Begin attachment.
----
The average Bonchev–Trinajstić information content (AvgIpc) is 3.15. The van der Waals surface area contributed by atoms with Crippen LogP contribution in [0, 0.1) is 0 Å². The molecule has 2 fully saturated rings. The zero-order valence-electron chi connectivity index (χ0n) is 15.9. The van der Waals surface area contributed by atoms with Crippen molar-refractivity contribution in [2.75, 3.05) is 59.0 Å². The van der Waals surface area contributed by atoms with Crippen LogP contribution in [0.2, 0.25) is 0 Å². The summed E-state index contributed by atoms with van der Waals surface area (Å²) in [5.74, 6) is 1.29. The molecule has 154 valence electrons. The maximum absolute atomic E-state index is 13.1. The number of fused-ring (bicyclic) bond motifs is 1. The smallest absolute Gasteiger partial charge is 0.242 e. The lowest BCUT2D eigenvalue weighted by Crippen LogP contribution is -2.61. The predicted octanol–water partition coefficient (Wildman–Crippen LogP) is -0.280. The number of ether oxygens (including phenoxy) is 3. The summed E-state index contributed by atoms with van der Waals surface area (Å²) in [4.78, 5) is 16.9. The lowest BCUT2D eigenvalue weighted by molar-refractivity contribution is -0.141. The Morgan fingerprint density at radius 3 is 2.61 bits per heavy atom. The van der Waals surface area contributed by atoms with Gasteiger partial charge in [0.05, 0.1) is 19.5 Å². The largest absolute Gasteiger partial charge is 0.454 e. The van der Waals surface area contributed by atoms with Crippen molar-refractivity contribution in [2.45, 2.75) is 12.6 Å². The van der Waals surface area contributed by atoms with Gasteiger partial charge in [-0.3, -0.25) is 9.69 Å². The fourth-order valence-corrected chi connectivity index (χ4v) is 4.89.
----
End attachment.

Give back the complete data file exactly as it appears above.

The average Bonchev–Trinajstić information content (AvgIpc) is 3.15. The van der Waals surface area contributed by atoms with Crippen LogP contribution in [0, 0.1) is 0 Å². The molecule has 2 fully saturated rings. The zero-order valence-electron chi connectivity index (χ0n) is 15.9. The van der Waals surface area contributed by atoms with Crippen molar-refractivity contribution in [2.75, 3.05) is 59.0 Å². The van der Waals surface area contributed by atoms with Crippen LogP contribution in [0.2, 0.25) is 0 Å². The summed E-state index contributed by atoms with van der Waals surface area (Å²) in [5.74, 6) is 1.29. The molecule has 154 valence electrons. The maximum absolute atomic E-state index is 13.1. The number of fused-ring (bicyclic) bond motifs is 1. The smallest absolute Gasteiger partial charge is 0.242 e. The lowest BCUT2D eigenvalue weighted by Crippen LogP contribution is -2.61. The predicted octanol–water partition coefficient (Wildman–Crippen LogP) is -0.280. The number of ether oxygens (including phenoxy) is 3. The summed E-state index contributed by atoms with van der Waals surface area (Å²) in [4.78, 5) is 16.9. The lowest BCUT2D eigenvalue weighted by molar-refractivity contribution is -0.141. The Morgan fingerprint density at radius 3 is 2.61 bits per heavy atom. The van der Waals surface area contributed by atoms with Gasteiger partial charge in [0.05, 0.1) is 19.5 Å². The largest absolute Gasteiger partial charge is 0.454 e. The van der Waals surface area contributed by atoms with Crippen molar-refractivity contribution in [2.45, 2.75) is 12.6 Å². The van der Waals surface area contributed by atoms with Gasteiger partial charge in [-0.3, -0.25) is 9.69 Å². The fourth-order valence-corrected chi connectivity index (χ4v) is 4.89.